We have discovered that the foregoing and other objects of the invention may be achieved ina thermistor, possessing a negative temperature coefficient of resisttvity, the sensing element of which is made from a synthetically produced semiconducting single crystal diamond which is grown under carefully controlled conditions and into 3,435,399 Patented Mar. 25, 1969 which very small proportions of a dopant material are introduced into the host crystal. The resistivity of the crystals may range from as low as 10- Ohll'll cm. to as high as 10 ohm cm. A single semiconducting diamond crystal typically changes about 500,000 ohms over the operating temperature range of the present thermistors. The thenmistors are capable of operation over a temperature range from approximately minus 260 C. to a high as 800 C. and above. This result is particularly unusual in view of the fact that naturally occurring semiconducting diamond, known as Type Hb, has heretofore exhibited a useful operating temperature of about 350 C. The thermistors of the present invention possess commercially useful temperature coefiicients of resistivity representing the percent change of resistivity per degree C., over a temperature span of at least 500 C. to, in some cases, in excess of 1000 C. A commercially useful temperature coefficient of resistivity is generally greater than 0.05% and in most cases greater than 0.1%. insofar as is known, no thermistor characteristics of this magnitude have ever been previously produced from any available semiconductor material.
The invention will be better undrstood from the following description taken in connection with the accompanying drawing in which FIGURE 1 is a cross-sectional view of a thermistor device of the invention;
FIGURE 2 illustrates the change of resistivity of naturally occurring Type IIb diamond as com-pared with a representative semiconducting diamond of the invention over an approximately 1000 C. temperature span; and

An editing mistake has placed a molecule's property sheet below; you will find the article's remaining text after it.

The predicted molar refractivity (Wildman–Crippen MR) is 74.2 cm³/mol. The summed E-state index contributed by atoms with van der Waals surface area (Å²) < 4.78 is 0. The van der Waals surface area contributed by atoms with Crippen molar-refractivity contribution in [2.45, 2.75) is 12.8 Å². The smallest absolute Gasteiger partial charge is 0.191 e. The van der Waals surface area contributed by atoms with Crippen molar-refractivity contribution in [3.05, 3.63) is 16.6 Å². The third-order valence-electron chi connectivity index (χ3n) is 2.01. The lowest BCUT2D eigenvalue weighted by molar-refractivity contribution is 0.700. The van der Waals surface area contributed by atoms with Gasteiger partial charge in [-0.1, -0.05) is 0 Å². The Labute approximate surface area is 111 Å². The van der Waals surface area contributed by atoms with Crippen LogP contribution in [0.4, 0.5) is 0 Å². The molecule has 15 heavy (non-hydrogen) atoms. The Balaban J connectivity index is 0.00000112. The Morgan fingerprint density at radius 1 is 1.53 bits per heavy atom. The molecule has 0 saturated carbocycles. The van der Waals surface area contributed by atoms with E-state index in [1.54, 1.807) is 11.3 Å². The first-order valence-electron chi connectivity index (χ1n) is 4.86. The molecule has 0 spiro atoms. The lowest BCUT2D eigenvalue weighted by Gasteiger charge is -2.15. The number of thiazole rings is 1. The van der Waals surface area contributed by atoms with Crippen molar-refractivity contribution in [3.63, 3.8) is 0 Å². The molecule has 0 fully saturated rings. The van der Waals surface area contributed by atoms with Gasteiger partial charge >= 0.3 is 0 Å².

FIGURE 3 is a cross-sectional view of a typical reaction vessel used to prepare single crystal semiconducting diamond of the invention.
In its preferred form, the thermistor of the invention comprises a semiconducting single crystal diamond, two conductive headers bonded to opposite surfaces of the single crystal, two electrically conductive leads attached to the headers and a heat-resistant envelope surrounding and sealing the resistance element and leads. One such thermistor is illustrated in FIG. 1 in which a diamond 1 substantially cubic in shape is bonded across opposite faces thereof by bonding material 2 to headers 3, 3'. The headers are in turn welded to electrically conductive leads 4, 4'. Diamond 1 and headers 3, 3' are encased in a high temperature glass envelope 5 which also seals off a nonoxidizing atomsphere 6 for the diamond 1. A refractory outer casing 7, which may be a refractory such as that sold under the trademark Pyroceram, envelopes the entire assembly. The thermistor device shown in FIG. 1 is greatly enlarged for clarity. Normally, a side of the cubeshaped diamond 1 will range from 250 to 300 microns in size.
The header material which may, for example, be the metal molybdenum or tungsten, effectively dissipates heat and as such acts as a heat sink during operation of the thermistor in certain applications. Molybdenum or tungsten bonds quite effectively to the glass or other refractory envelope in which the thermistor is enclosed and provides a match between the coefficient of expansion of the metal lead and glass in such a fashion that a satisfactory seal is obtained and maintained over the entire span of intended operating temperatures.